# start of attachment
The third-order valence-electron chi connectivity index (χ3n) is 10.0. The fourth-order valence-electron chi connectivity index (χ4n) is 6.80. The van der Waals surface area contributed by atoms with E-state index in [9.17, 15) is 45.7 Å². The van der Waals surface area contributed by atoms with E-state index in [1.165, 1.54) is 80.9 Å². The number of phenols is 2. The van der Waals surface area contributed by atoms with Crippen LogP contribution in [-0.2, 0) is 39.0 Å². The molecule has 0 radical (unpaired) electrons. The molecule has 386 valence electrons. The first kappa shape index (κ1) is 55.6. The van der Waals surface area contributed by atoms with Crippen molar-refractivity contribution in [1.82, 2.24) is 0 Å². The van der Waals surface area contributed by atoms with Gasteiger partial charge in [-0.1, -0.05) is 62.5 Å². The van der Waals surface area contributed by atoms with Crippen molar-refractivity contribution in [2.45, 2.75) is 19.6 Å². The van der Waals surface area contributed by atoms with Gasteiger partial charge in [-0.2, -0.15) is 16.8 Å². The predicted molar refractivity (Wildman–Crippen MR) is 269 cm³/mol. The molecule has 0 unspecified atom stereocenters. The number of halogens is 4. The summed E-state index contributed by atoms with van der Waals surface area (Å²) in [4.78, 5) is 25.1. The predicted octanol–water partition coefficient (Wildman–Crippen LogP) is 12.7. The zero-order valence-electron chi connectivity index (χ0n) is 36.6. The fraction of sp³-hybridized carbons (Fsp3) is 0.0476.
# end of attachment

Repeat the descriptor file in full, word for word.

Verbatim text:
The third-order valence-electron chi connectivity index (χ3n) is 10.0. The fourth-order valence-electron chi connectivity index (χ4n) is 6.80. The van der Waals surface area contributed by atoms with E-state index in [9.17, 15) is 45.7 Å². The van der Waals surface area contributed by atoms with E-state index in [1.165, 1.54) is 80.9 Å². The number of phenols is 2. The van der Waals surface area contributed by atoms with Crippen LogP contribution in [-0.2, 0) is 39.0 Å². The molecule has 0 radical (unpaired) electrons. The molecule has 386 valence electrons. The first kappa shape index (κ1) is 55.6. The van der Waals surface area contributed by atoms with Crippen molar-refractivity contribution in [1.82, 2.24) is 0 Å². The van der Waals surface area contributed by atoms with Gasteiger partial charge in [-0.1, -0.05) is 62.5 Å². The van der Waals surface area contributed by atoms with Crippen molar-refractivity contribution in [2.45, 2.75) is 19.6 Å². The van der Waals surface area contributed by atoms with Gasteiger partial charge in [-0.2, -0.15) is 16.8 Å². The predicted molar refractivity (Wildman–Crippen MR) is 269 cm³/mol. The molecule has 0 unspecified atom stereocenters. The number of halogens is 4. The summed E-state index contributed by atoms with van der Waals surface area (Å²) in [4.78, 5) is 25.1. The predicted octanol–water partition coefficient (Wildman–Crippen LogP) is 12.7. The zero-order valence-electron chi connectivity index (χ0n) is 36.6. The fraction of sp³-hybridized carbons (Fsp3) is 0.0476.